Delivering on people’s needs while taking care of the environment can be achieved, and that’s the whole point of sustainable development. But that’s not what we’ve been doing so far, according to a new study.
Looking at a sample of 148 countries, researchers from the University of Leeds found that not a single one met the basic needs of its residents without using natural resources in excess. Furthermore, if current trends continue, no country will do so over the next three decades either — worsening environmental crises like global warming and plastic pollution.
The study is the first one to check countries’ progress in meeting basic needs and also respect environmental boundaries, also including projections to 2050 based on current trends. The findings for social and environmental performance are available on an interactive website the researchers built for the purpose of the study.
Rich countries such as the United States, the United Kingdom, and Canada are transgressing planetary boundaries while achieving minimal social gains, according to the study’s findings. In other words, countries are putting more and more pressure on the environment without their citizens actually living better. Meanwhile, poor countries such as Sri Lanka, Bangladesh, and Malawi are living within the boundaries but fall short on meeting basic human needs.
This is a problem, because it shows we’re failing as a society on both ends.
“Everyone needs a sufficient level of resources to be healthy and to participate in their society with dignity, but we also need to ensure global resource use is not so high that we cause climate and ecological breakdown,” Andrew Fanning, lead author and researcher at the Sustainability Research Institute at Leeds, said in a statement.
A social and environmental analysis
The researchers at Leeds looked at country performance on a set of 11 social priorities aligned with the UN Sustainable Development Goals (SDG) – a set of commitments countries agreed in 2015 and that they should deliver by 2030. Some of the indicators included access to energy, democratic quality, and life expectancy, among others.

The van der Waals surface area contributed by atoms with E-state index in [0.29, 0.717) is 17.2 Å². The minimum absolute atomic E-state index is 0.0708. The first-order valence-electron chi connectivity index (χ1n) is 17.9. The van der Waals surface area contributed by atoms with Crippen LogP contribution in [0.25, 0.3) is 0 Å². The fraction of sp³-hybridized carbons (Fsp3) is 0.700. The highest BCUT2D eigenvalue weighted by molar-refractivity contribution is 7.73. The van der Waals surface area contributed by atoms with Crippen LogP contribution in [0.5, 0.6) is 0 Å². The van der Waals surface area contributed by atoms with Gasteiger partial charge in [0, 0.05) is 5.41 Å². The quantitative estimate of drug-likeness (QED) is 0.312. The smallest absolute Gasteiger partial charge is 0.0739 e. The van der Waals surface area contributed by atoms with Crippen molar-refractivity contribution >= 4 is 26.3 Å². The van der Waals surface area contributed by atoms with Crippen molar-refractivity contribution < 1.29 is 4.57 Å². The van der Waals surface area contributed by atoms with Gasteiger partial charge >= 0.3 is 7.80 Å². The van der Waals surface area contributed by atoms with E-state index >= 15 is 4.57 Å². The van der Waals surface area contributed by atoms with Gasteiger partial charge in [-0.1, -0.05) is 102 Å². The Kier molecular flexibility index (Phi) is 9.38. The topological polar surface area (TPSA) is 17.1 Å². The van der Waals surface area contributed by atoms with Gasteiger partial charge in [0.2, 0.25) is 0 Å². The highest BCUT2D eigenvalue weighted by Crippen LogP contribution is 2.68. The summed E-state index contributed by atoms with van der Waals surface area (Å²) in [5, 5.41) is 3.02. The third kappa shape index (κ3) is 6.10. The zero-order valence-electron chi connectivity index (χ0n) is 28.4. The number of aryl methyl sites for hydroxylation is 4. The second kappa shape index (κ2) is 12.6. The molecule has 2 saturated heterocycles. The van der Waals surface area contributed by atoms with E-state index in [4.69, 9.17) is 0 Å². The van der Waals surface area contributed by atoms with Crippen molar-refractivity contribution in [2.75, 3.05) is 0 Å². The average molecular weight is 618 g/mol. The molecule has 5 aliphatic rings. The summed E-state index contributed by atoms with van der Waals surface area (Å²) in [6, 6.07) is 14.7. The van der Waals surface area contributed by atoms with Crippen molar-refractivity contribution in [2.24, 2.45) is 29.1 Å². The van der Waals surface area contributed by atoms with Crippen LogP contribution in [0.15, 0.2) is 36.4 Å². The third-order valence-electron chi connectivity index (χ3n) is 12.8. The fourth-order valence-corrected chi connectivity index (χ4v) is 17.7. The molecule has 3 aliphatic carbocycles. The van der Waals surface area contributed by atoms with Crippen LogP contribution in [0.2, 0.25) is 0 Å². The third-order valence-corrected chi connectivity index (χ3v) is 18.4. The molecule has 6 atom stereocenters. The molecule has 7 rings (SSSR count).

Simultaneously, the study assessed whether countries were functioning within six planetary boundaries, including land-system change, climate change, and fertilizer use. The concept of planetary boundaries was introduced in 2009 by the Stockholm Resilience Center as a way to define a “safe operating space for humanity” and it’s essentially a way of measuring how sustainably we are living based on the planet’s resource boundaries.
The researchers then projected trends for the social and environmental indicators of each country to 2050, mapping their performance on a yearly basis. This showed that in recent decades not a single country achieved a minimum social foundation without exceeding the planetary boundaries. And they are not on track to do so in the future.
Costa Rica was the country that performed the best, transforming natural resources into social improvements more efficiently – although it still overshoots half of the planetary boundaries. The Central American country is well known for its amazing biodiversity and overall appreciation of nature, incorporated in government policies.
“These latest results indicate that an unprecedented transformation is needed in all nations,” Dan O’Neill, co-author of the study, said in a statement. “This transition is unlikely to be achieved with improvements in resource efficiency alone. Wealthy countries need to move beyond the pursuit of economic growth as a national goal.”
The study was published in the journal Nature Sustainability.